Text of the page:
A total of ten PhD students from eight institutions carried out their original research work in the framework of the ESFR-SMART project. The average time required for the thesis completion was just under four and a half years, so PhD activities did considerably benefit from the one-year extension of the project, initially planned to last four years.
Out of the ten theses, four were experimental with a focus on developing experimental methods or facilities, and six were computational with the aim of developing calculation methods and tools. Both types of research required the same time for completion. During their dissertation work, PhD students contributed to at least 35 papers in scientific journals and 41 papers in international conferences. They also contributed to the project deliverables and to reaching the goals of the related project tasks. It is therefore apparent that the project benefited from involving students preparing their doctoral theses. The facilities and calculations of the home institutions were also upgraded.
As an example, Figure 1 illustrates one of the main achievements of the dissertation work performed by Artūrs Brekis from the Institute of Physics of University of Latvia, titled “Magnetohydrodynamic generator driven by a thermoacoustic engine”.
Figure 1. Constructed SpaceTRIPS facility
The doctoral thesis was devoted to a new type of energy converter for Deep Space applications. It consists of a unique alternating current magnetohydrodynamic generator with liquid sodium as a working body, and of a thermoacoustic engine, that drives the generator by forcing the liquid metal to oscillate in the magnetic field.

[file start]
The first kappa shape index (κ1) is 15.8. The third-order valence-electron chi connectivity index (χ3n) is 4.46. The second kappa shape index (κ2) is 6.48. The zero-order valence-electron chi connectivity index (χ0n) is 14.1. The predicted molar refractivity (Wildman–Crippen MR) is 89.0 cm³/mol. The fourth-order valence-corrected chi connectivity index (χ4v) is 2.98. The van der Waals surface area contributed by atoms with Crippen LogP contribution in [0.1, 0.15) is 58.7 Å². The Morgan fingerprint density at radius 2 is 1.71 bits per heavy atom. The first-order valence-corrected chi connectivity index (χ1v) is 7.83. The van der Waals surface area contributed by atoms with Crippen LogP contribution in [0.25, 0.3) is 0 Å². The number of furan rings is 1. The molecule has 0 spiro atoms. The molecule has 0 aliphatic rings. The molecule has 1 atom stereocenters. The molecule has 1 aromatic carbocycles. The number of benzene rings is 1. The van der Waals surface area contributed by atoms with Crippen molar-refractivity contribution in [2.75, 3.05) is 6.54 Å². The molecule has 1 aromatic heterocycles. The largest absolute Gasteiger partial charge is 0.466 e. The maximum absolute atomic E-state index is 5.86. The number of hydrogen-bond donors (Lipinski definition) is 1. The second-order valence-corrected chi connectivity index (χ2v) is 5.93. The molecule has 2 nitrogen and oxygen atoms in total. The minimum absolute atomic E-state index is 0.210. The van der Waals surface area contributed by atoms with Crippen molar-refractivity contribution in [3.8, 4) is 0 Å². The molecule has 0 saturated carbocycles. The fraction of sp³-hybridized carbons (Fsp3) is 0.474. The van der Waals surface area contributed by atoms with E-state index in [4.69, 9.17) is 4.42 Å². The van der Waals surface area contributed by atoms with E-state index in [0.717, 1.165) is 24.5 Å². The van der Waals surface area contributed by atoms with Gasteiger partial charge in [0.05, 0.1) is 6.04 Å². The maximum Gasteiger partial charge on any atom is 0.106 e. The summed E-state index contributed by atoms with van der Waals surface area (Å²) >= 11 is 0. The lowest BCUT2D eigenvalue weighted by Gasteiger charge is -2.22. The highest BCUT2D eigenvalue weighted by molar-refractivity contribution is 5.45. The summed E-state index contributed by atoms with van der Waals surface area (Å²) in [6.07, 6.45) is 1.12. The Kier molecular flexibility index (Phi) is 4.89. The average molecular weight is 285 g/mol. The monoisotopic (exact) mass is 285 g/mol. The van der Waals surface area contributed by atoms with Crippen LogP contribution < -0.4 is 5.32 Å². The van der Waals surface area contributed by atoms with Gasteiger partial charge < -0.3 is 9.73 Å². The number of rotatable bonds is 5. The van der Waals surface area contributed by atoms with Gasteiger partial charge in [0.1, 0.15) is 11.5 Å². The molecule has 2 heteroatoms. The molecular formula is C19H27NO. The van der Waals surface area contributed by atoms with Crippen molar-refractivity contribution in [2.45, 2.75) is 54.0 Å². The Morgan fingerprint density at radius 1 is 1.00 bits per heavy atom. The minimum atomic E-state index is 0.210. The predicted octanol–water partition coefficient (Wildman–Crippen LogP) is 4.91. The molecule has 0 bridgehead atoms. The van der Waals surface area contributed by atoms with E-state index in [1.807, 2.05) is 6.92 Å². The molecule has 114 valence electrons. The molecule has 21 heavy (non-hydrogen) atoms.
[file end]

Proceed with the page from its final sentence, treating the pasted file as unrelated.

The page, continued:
It was shown that by using the possibilities offered by thermoacoustic technologies, it is possible to obtain a liquid metal vibration-type movement, which is capable of generating consumer-suitable 50 Hz sinusoidal alternating voltage without any mechanical wear or moving parts. Therefore, this facility is characterised as highly reliable and maintenance-free, which is especially important for long-term flights in deep space. The main novelty of this work is that both technologies, the MHD generator and thermoacoustic engine, are coupled in a single device called “SpaceTRIPS”, something that has not been done before anywhere else in the world.
In summary, the support offered by ESFR-SMART to PhD dissertations was beneficial for the project, the students, the home institutions and society. It made it possible to have ten new doctoral graduates, or in other words, ten new professionals with the highest level of academic degree that can be awarded and who can help to meet the challenge of supplying highly skilled experts to industry, research centres or academia. The new PhDs moved to those institutions in a nearly uniform distribution after the thesis completion. Therefore, it would be advisable that future European projects maintain such support to favour crossed educational-research activities.